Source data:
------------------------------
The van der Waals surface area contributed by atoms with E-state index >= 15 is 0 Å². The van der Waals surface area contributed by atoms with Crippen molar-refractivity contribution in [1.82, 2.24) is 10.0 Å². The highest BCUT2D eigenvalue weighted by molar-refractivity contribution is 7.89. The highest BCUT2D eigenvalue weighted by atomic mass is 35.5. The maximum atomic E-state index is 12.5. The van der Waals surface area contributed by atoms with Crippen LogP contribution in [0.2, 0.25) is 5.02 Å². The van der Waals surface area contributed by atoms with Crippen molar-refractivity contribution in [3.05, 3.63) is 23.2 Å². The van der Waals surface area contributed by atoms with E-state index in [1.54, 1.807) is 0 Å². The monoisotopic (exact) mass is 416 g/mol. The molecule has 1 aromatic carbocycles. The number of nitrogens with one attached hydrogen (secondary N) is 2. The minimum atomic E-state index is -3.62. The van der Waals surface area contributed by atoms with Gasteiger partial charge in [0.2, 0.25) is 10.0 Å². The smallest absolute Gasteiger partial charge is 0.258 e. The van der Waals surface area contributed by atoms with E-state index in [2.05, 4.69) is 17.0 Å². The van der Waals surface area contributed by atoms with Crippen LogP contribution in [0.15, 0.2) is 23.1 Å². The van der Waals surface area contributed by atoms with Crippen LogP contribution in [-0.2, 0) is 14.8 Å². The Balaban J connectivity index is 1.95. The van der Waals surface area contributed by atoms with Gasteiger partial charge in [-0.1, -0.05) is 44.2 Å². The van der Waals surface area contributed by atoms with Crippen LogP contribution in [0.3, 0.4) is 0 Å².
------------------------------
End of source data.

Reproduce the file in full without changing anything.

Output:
The van der Waals surface area contributed by atoms with E-state index >= 15 is 0 Å². The van der Waals surface area contributed by atoms with Crippen molar-refractivity contribution in [1.82, 2.24) is 10.0 Å². The highest BCUT2D eigenvalue weighted by molar-refractivity contribution is 7.89. The highest BCUT2D eigenvalue weighted by atomic mass is 35.5. The maximum atomic E-state index is 12.5. The van der Waals surface area contributed by atoms with Crippen LogP contribution in [0.2, 0.25) is 5.02 Å². The van der Waals surface area contributed by atoms with Crippen molar-refractivity contribution in [3.05, 3.63) is 23.2 Å². The van der Waals surface area contributed by atoms with E-state index in [1.54, 1.807) is 0 Å². The monoisotopic (exact) mass is 416 g/mol. The molecule has 1 aromatic carbocycles. The number of nitrogens with one attached hydrogen (secondary N) is 2. The minimum atomic E-state index is -3.62. The van der Waals surface area contributed by atoms with Gasteiger partial charge in [0.2, 0.25) is 10.0 Å². The smallest absolute Gasteiger partial charge is 0.258 e. The van der Waals surface area contributed by atoms with E-state index in [2.05, 4.69) is 17.0 Å². The van der Waals surface area contributed by atoms with Crippen LogP contribution in [0.15, 0.2) is 23.1 Å². The van der Waals surface area contributed by atoms with Crippen LogP contribution in [-0.2, 0) is 14.8 Å². The Balaban J connectivity index is 1.95. The van der Waals surface area contributed by atoms with Gasteiger partial charge in [-0.1, -0.05) is 44.2 Å². The van der Waals surface area contributed by atoms with Crippen LogP contribution in [0.3, 0.4) is 0 Å².